"Can't sleep?" Kerry asked and Kim leaped.
"Jesus, Kerry!" she said, one hand on her chest. "You scared me half to death."
"Sorry," Kerry said.
"How long have you been awake?"
"Need something for the pain?"
Kerry sighed. "Yeah, I guess so."
She listened to the quiet clinking of glasses in the kitchen for a while. Kim returned with two glasses and a vial of pills. She handed Kerry one glass and shook out the pills for her.
Kerry popped them in her mouth and swallowed. "What's this obsession you have with milk suddenly?"
Kim curled up in a chair and wrapped a throw from the couch around her legs. "Calcium for your leg," she said. "But I did give you chocolate this time."
Kerry shrugged and took another sip.
"So what was the nightmare about?" she asked.
The silence spoke volumes.
"How did you know I had a nightmare?"
"I heard you. And I know what your nightmares sound like."
"Yeah, I suppose you do, " Kim said.
"So? What was it about?"
Kim sipped her chocolate milk and debated lying. Finally she sighed. "It was about the other day in the hallway. When you were attacked."
"A little post-traumatic stress, probably. I wouldn't be surprised if you had some aftershocks, too."
Kerry looked into the darkness and was silent. Lightning lit the room suddenly making everything look flat and lifeless.
After a while, Kim said, "I don't know if this is the best time, but I think we need to talk."
"Yes, I think we do, too."
Kim sat up a little. "You do?"
"Yes. I think it's time I make myself clear. I really don't need anyone taking care of me."
"Trust me, Ker, you've been making that point more than clear for a couple of days now."
"All right, then you can leave in the morning."
Kim put her glass down and sat straight up. "Pardon?"
"I have a broken leg, I'm not a quadriplegic. This is ridiculous. Everyone's overreacting."
"Kerry, listen to me. They had to put your leg back together like Humpty Dumpty. You cannot put any weight on it for several more weeks, not to mention the threat of swelling and infection. You're so frail and battered that I doubt you could get yourself into that wheelchair on your own, let alone lift yourself onto the toilet without help. Your clothes and the bathtub are upstairs, you can't go get your prescriptions and since changing your nightgown exhausts you, I seriously doubt you're going to be able to cook. On top of that, and remember I am speaking professionally now, you're still in shock, you're in pain and I'd bet my next two paychecks that you're starting to slide into a depression. Now what part of that do you think is an over reaction?"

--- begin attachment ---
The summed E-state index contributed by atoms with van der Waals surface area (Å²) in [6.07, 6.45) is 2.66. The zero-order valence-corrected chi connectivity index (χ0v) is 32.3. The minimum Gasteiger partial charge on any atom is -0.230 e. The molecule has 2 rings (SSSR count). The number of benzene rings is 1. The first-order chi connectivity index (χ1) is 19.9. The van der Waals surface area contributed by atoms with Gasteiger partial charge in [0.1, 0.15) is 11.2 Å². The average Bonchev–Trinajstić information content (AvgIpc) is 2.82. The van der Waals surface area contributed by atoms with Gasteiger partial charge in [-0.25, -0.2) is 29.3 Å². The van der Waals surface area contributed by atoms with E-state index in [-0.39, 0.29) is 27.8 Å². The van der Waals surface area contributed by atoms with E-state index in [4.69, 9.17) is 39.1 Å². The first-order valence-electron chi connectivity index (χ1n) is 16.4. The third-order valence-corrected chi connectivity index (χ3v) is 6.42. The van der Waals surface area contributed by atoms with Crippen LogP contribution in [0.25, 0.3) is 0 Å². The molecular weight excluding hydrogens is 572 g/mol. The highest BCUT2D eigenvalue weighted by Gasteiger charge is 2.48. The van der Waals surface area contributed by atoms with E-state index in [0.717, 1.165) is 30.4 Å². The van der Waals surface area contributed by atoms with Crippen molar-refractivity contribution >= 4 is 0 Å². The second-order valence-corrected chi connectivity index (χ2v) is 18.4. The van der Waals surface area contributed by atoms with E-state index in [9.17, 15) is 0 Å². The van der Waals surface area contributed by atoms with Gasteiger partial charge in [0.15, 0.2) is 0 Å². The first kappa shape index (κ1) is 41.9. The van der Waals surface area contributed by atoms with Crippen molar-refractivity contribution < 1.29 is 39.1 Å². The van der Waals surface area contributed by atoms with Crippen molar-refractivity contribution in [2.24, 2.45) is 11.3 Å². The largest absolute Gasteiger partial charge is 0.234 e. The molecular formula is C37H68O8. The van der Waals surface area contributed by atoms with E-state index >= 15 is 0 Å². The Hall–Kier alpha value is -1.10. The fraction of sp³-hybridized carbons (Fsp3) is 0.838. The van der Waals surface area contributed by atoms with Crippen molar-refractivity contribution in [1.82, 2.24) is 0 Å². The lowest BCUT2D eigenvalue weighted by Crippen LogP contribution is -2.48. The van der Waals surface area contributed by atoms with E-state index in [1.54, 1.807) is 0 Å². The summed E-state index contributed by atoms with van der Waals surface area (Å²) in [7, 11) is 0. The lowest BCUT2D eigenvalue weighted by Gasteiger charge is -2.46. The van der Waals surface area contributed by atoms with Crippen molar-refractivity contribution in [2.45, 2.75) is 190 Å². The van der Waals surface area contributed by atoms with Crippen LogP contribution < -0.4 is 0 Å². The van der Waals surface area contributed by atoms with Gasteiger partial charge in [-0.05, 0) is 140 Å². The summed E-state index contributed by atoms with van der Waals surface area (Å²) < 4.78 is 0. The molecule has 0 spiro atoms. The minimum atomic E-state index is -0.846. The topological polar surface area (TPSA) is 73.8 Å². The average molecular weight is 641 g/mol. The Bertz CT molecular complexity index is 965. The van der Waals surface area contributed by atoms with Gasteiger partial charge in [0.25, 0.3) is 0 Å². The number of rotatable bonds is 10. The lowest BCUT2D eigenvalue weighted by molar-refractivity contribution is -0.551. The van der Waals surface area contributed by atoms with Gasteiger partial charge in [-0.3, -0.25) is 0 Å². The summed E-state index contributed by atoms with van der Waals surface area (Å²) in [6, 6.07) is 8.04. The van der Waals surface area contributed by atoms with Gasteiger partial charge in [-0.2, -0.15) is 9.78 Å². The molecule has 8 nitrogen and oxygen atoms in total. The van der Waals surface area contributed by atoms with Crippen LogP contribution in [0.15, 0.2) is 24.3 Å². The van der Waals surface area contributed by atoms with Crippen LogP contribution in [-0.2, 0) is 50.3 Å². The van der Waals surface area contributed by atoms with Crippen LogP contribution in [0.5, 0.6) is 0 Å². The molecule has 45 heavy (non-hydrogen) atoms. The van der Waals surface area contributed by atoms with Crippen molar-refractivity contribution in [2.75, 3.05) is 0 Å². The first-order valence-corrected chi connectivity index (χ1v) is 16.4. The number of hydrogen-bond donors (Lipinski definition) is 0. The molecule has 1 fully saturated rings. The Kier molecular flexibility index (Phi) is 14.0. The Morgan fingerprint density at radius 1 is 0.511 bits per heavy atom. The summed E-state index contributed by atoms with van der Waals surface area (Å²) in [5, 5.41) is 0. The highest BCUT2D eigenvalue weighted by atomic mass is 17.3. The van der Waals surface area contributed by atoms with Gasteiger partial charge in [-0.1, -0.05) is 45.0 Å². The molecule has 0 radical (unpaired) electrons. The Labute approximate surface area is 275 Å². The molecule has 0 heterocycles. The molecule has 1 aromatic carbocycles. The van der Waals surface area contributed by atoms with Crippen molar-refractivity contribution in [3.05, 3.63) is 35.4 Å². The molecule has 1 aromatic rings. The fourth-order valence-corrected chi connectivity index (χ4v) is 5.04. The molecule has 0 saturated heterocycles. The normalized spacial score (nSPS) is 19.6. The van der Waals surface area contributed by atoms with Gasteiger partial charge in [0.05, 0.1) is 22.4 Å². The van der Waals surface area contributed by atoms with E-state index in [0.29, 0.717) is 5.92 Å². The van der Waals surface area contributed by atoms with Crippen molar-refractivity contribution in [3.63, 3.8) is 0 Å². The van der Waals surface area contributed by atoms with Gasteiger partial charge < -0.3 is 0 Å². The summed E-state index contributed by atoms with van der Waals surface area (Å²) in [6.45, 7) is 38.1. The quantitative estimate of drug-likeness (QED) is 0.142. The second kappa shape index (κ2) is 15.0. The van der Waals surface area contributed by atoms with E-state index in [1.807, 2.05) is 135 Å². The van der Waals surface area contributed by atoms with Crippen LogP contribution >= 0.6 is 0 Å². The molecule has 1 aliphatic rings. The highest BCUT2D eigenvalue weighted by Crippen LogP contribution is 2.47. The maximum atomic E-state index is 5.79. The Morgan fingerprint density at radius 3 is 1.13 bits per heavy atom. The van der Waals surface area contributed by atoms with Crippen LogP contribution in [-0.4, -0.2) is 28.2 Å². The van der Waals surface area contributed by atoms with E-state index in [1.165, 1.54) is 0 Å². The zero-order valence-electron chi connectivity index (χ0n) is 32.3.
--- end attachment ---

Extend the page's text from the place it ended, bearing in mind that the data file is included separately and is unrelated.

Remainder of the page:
Kerry glared at her in the darkness and Kim could actually feel it. "Are you through?" Kerry asked.
Kim sank back into her chair, blowing out a frustrated breath. "For now."
"All right. None of you know what you're talking about, not you, not Anspaugh, not Luka. I am not an idiot. I know how to treat this leg, I know how to dose myself and I know how to drain and change a catheter, not that I need one. You're all gravely underestimating me. I've coped with much worse than this for most of my life. I don't need your help."
Kim rubbed her forehead wearily and wished there was something else in this milk besides chocolate syrup. She took a long breath and let it out slowly.
"Kerry," she said, her voice as soft and unthreatening as she could make it with her heart hammering in her chest, "it's not such a terrible thing to need some help."
"All I need is to be left alone," Kerry said.
"Kerry, come on - "
"Kim, I appreciate that you see things differently, but it's my leg, my life, my responsibility. I'd like you to leave in the morning."